Data protection regulator reminds retailers about CCTV rules

Choosing the right suppliers can help with compliance

Retail crime data protectionRetail crime data protection

With retail bosses demanding the government do more to tackle crime in stores, and turning to surveillance technology to tackle it, the Information Commissioner’s Office (ICO), UK’s data protection regulator, has reminded retailers of their responsibility to protect the privacy of law-abiding people.

Retail leaders, the British Retail Consortium (BRC) and the shopworkers’ union, Usdaw, wrote to the Home Secretary, Suella Braverman, in September calling for the government to create a standalone offence of assaulting or abusing a retail worker, with tougher sentences for offenders and demanding greater prioritisation of retail crime by police forces across the UK.

This echoed earlier interventions by the bosses of Tesco and John Lewis demanding more government action to support retailers and reports that they, along with eight other retailers would be funding a police operation that would run CCTV pictures of shoplifting incidents provided by them via the Police National Database.

This comes as surveys show that retail crime is on the increase. The 2023 BRC Crime Survey showed that incidents of violence and abuse towards retail colleagues had almost doubled on pre-pandemic levels to 867 incidents every day in 2021/22. It also put the scale of retail theft at £953m, despite over £700m in crime prevention spending by retailers.

Data protection compliance: Essential when deploying surveillance systems

A blog written last month by Melissa Mathieson, Director of Regulatory Policy Projects at the ICO, reminded retailers that they are able to share criminal offence data such as images to prevent or detect crime as long as it is necessary and proportionate.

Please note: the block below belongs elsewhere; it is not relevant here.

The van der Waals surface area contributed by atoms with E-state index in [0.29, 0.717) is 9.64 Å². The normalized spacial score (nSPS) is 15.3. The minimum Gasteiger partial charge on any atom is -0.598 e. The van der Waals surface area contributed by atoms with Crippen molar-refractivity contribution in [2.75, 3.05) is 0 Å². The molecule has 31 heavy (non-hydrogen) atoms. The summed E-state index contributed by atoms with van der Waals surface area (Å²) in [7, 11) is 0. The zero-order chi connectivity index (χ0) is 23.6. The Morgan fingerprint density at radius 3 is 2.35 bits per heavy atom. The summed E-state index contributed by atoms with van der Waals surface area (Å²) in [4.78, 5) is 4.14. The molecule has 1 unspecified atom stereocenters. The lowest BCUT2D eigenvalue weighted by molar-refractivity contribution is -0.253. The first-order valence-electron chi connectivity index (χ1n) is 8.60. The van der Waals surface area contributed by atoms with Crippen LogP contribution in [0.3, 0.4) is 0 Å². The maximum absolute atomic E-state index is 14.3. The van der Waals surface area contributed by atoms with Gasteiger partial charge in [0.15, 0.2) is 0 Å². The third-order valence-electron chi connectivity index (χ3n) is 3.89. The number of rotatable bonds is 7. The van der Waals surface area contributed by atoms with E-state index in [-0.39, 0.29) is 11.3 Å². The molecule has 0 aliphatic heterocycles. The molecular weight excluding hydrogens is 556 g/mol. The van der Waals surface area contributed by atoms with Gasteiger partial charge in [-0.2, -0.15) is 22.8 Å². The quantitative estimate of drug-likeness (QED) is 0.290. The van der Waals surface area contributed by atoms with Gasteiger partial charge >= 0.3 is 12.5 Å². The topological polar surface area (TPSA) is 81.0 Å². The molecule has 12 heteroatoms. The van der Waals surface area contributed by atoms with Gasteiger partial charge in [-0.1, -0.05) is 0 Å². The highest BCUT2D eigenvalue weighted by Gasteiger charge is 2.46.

She said, “We want businesses to be able to take action to prevent crime, but we want people who aren’t breaking the law to be able to go about their day without unjustified intrusion.”

The blog outlined when sharing images of a suspected shoplifter would be justified and appropriate and when it would not be. It also reminded retailers that sharing images would bring responsibilities around the key data protection principles, such as accuracy and retention.

How to share images of a suspect appropriately

Melissa wrote that sharing details of a suspect with the police, another manager of a store within the same shopping centre and sharing with security guards within that centre would all be appropriate use of an image. In these cases, you would be providing information to people that could help prevent, detect or investigate crime.

However, sharing images to another retailer via a messaging app may not be appropriate because of cybersecurity concerns. Additionally, sharing in a social media group that is open to the public, putting images in the local area or in a staff room would also be inappropriate because it would mean they would be seen by people without the authority to take action or could be shared more widely and therefore would not be proportionate.

When they are considering installing or expanding surveillance systems, Melissa added that retailers must adopt a data protection by design and default approach, considering data protection and privacy issues at the beginning of the project and throughout installation.

How we can help tackle retail crime

We can offer a range of security solutions to retailers that will meet data protection laws and have a high level of cybersecurity. These include:

If you would like to know more about how we can help keep your retail park or shopping centre safe and secure, while meeting your data protection obligations, please contact us.